An American in Palestine 3
Mendes I. Cohen Tours the Holy Land Part III: Entering Palestine
Written by Dr. Deb Weiner. Originally published in Generations 2007-2008: Maryland and Israel.
Cohen traveled through Palestine twice, first in March 1832 on his way from Syria to Egypt and then on his way back in September and October. He visited Jerusalem each time but otherwise traveled different routes, enabling him to stop at virtually every major biblical landmark then known—which he pointed out in his letters by citing the relevant chapter and verse each time he reached an important spot. Clearly, he knew his Hebrew Bible.
His first stop was just outside Acre. He happened to arrive during the famously brutal siege of the town by the army of the formidable Ibrahim Pasha, who was engaged in conquering Palestine and Syria on behalf of his stepfather, Egyptian ruler Mohammad Ali, as part of an internecine Ottoman struggle. Fortunately for Cohen, he enjoyed Ibrahim’s hospitality and spent an entire week in the Egyptian camp, “accommodated with a splendid tent” belonging to Ibrahim’s top aide, and one morning even “took coffee with Ib. Pasha and the Adm. of the Fleet.” Cohen described himself as “splendidly entertained,” venturing out each morning to witness Ibrahim’s attacks on the “strongly fortified” town. “Since my arrival in the camp on the 2nd, the firing of cannons and bombs have been incessant day and night,” he wrote to his brothers. At one point Acre’s walls were breached, but “when the Egyptian troops . . . were driven back I returned to my tent to breakfast.”[i]
Cohen’s enthusiasm for the Egyptian army and its westernized style (complete with military marching band) dimmed upon touring a field hospital filled with the anguished cries of amputees and other wounded soldiers. “I left the scene with feelings of deep emotion thinking if our acts and deeds in this, are judged in the next world, what must our rulers have to answer for when for some personal pique they plunge nations into war with each other thus sacrificing their subjects.”[ii] Yet he remained interested in Ibrahim’s campaign, frequently reporting on its progress in his letters home.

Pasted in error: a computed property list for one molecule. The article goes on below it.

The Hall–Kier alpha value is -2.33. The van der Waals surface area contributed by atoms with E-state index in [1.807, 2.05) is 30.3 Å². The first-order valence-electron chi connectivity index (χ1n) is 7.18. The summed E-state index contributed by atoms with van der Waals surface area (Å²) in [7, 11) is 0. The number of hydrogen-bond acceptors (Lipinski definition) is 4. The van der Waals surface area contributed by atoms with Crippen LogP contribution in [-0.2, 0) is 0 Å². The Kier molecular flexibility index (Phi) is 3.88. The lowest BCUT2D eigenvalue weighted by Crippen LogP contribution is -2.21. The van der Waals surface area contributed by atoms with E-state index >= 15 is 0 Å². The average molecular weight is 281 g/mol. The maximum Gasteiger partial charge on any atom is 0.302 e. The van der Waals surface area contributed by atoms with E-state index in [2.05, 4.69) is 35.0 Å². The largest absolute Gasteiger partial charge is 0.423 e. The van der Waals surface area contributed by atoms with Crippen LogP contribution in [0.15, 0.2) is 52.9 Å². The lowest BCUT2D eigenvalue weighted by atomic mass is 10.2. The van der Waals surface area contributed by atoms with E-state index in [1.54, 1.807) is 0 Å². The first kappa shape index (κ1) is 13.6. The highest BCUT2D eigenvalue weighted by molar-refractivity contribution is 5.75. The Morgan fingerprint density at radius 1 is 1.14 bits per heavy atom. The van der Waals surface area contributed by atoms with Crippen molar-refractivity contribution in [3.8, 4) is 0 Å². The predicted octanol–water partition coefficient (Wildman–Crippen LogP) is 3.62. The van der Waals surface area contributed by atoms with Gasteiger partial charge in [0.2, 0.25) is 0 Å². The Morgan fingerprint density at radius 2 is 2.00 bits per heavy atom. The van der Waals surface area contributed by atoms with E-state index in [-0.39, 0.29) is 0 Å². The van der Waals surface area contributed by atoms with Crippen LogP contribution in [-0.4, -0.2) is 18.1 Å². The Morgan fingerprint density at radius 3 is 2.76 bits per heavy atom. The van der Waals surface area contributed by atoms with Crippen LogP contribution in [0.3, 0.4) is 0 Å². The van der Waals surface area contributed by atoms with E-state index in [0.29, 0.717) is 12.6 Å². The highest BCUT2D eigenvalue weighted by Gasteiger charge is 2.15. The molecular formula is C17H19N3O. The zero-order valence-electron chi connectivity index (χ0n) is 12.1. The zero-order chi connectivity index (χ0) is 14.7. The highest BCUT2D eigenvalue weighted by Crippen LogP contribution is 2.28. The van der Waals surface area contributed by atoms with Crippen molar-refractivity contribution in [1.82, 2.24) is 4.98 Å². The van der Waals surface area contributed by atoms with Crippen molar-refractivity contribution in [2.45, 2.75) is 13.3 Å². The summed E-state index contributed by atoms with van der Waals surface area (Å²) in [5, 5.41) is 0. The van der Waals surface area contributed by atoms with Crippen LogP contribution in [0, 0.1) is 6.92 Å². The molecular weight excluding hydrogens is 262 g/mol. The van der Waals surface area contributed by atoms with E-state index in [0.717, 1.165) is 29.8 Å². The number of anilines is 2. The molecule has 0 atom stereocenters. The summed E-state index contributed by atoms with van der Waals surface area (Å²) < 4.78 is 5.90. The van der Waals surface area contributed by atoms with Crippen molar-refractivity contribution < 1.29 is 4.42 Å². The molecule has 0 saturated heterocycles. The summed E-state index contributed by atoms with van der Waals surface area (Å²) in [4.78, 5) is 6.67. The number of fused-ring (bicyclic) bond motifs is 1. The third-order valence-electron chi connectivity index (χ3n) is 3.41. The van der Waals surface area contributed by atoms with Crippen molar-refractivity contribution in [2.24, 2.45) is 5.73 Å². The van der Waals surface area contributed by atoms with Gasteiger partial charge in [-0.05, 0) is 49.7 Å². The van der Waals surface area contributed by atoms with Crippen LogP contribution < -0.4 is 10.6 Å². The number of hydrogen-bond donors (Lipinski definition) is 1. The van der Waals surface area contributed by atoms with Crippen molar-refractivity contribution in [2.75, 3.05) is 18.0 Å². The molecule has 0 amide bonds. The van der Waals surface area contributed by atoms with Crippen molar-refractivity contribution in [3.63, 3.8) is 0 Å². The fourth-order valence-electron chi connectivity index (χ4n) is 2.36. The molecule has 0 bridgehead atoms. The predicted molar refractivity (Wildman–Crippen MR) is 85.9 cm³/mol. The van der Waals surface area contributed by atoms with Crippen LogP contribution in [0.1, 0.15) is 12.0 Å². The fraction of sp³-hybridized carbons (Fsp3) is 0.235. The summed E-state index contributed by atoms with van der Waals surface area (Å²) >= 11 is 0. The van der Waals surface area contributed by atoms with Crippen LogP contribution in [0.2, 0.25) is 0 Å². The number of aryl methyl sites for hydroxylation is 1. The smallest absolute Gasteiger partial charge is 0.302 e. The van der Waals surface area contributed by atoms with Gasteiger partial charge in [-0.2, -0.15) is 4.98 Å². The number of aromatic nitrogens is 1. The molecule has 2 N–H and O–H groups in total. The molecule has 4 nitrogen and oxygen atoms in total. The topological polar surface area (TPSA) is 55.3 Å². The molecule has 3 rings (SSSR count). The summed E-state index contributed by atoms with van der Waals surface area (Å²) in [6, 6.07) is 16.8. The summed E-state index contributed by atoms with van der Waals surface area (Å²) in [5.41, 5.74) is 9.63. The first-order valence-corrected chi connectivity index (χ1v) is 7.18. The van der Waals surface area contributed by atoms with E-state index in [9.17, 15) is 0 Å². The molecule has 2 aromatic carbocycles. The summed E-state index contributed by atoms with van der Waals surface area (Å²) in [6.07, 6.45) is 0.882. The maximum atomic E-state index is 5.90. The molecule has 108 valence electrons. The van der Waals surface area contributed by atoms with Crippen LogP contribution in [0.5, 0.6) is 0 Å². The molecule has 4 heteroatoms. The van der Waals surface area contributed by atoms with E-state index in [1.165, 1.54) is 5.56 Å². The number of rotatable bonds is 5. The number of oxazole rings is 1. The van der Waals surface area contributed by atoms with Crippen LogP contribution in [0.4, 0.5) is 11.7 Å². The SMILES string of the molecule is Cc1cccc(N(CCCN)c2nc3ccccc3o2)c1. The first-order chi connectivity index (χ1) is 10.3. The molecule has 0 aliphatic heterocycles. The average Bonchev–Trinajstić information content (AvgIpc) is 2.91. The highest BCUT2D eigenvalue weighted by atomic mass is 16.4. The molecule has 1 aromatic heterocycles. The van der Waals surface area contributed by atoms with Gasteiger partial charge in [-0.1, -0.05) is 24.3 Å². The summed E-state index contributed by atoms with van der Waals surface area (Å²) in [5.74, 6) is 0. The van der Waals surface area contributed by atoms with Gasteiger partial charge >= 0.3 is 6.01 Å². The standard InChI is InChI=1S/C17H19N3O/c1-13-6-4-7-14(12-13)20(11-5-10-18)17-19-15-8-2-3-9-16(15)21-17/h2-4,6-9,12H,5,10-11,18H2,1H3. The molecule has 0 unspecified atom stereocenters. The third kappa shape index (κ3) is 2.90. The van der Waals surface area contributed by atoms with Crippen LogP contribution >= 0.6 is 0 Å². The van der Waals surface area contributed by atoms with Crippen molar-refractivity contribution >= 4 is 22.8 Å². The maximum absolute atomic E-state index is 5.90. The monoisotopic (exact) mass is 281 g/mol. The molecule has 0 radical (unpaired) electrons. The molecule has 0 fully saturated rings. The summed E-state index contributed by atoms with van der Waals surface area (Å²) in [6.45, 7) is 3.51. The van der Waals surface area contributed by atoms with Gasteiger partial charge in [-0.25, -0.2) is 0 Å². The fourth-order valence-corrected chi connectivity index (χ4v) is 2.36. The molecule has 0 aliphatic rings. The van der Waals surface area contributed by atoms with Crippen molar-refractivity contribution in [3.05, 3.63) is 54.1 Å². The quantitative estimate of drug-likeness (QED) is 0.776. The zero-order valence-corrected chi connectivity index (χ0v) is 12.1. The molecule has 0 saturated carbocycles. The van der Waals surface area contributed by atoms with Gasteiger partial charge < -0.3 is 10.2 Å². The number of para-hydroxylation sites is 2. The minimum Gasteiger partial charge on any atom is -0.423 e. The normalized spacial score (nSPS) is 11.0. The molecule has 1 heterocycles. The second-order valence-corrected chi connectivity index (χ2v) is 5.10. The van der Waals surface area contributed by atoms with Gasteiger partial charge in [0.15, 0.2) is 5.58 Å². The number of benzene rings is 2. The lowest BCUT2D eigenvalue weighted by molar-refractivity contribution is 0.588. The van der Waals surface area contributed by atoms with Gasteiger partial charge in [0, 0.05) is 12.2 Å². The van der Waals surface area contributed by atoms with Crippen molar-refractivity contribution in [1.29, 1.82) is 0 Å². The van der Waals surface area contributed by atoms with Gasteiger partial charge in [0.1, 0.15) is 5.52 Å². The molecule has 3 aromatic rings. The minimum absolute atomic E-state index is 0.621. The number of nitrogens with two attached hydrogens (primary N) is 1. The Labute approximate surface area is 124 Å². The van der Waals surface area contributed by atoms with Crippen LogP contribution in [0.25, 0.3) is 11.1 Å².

Mostly, though, Cohen occupied himself with exploring the region’s biblical sites. From Acre he traveled on horseback to Mt. Carmel, where he visited the “Grotto where Elijah called the people &c. and slew the false prophets.” He stayed overnight at the Carmelite monastery, where he and his French traveling companions were “kindly received.” Cohen frequently found hospitality at monasteries and mosques, and often traveled with Christian tourists he met along the way. Lest his mother worry about the influence of a Spanish missionary with whom he shared some adventures, he wrote, “Priest Castro Gonsalves has been in the U. States and at Baltimore. I need scarcely state that having travelled much over the world he is a man of the most liberal sentiments and in the capacity of a missionary has enough to do in taking care of his flocks in various countries without meddling with the flock of another shepherd.”[iii]
After parting with his French companions, Cohen wended his way south with “three horses, one for my luggage, one for my servants, the other for myself.” He traversed a “beautiful plain enriched with the fruits of a rich soil,” passed some ruins (“perhaps the site of the ancient Dor a town appertaining to the tribe of Manasseh, Josh c. 17 v.11”), spent an uncomfortable night outdoors unable to sleep “on account of the fleas,” traveled through a “very unpleasant” sandstorm to “the site of the ancient Gilgal, Judges c. 2 v. 1,” and emerged into the valley of Sharon, “a most beautiful and fertile country . . . thick in grass and clover enriched with about 30 different kinds of field flowers.” He rested for the night at a mosque in an Arab village where, “lest I might not be admitted, my Arab guides told the keeper I was a Head Physician in the service of Ibrahim Pasha – this insured the best quarters there were.” The next day he was at Jaffa and shortly thereafter he joined a trail of pilgrims bound for Jerusalem.[iv]
[i] Letter to brothers, March 8-11, 1832; travel journal, March 2-11, 1832. On the siege of Acre and its historic importance see Gudrun Kramer, A History of Palestine: From the Ottoman Conquest to the Founding of the State of Israel (Princeton: Princeton University Press, 2008): 63-66.
[ii] Letter to brothers, March 8-11, 1832.
[iii] Travel journal, March 11-14, 1832; letter to Judith Cohen, March 19; letter to Judith Cohen, September 27, 1832.
[iv] Letter to Judith Cohen, March 19, 1832.